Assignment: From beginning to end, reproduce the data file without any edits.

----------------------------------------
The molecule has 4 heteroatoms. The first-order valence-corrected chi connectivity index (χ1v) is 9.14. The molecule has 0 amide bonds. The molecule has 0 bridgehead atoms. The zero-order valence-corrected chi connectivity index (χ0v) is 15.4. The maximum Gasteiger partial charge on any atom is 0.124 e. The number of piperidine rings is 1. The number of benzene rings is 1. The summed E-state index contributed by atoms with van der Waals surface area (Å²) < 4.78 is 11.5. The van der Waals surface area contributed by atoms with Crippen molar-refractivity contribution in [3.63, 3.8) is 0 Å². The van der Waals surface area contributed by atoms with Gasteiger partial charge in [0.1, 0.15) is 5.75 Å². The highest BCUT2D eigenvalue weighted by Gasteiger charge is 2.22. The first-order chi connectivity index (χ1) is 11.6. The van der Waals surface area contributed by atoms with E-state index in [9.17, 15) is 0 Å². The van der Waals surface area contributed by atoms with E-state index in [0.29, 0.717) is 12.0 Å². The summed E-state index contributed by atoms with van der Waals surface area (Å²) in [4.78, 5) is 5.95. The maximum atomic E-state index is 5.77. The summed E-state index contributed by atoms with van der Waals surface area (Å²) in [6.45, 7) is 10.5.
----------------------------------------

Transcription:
The molecule has 4 heteroatoms. The first-order valence-corrected chi connectivity index (χ1v) is 9.14. The molecule has 0 amide bonds. The molecule has 0 bridgehead atoms. The zero-order valence-corrected chi connectivity index (χ0v) is 15.4. The maximum Gasteiger partial charge on any atom is 0.124 e. The number of piperidine rings is 1. The number of benzene rings is 1. The summed E-state index contributed by atoms with van der Waals surface area (Å²) < 4.78 is 11.5. The van der Waals surface area contributed by atoms with Crippen molar-refractivity contribution in [3.63, 3.8) is 0 Å². The van der Waals surface area contributed by atoms with Gasteiger partial charge in [0.1, 0.15) is 5.75 Å². The highest BCUT2D eigenvalue weighted by Gasteiger charge is 2.22. The first-order chi connectivity index (χ1) is 11.6. The van der Waals surface area contributed by atoms with E-state index in [9.17, 15) is 0 Å². The van der Waals surface area contributed by atoms with E-state index in [0.29, 0.717) is 12.0 Å². The summed E-state index contributed by atoms with van der Waals surface area (Å²) in [4.78, 5) is 5.95. The maximum atomic E-state index is 5.77. The summed E-state index contributed by atoms with van der Waals surface area (Å²) in [6.45, 7) is 10.5.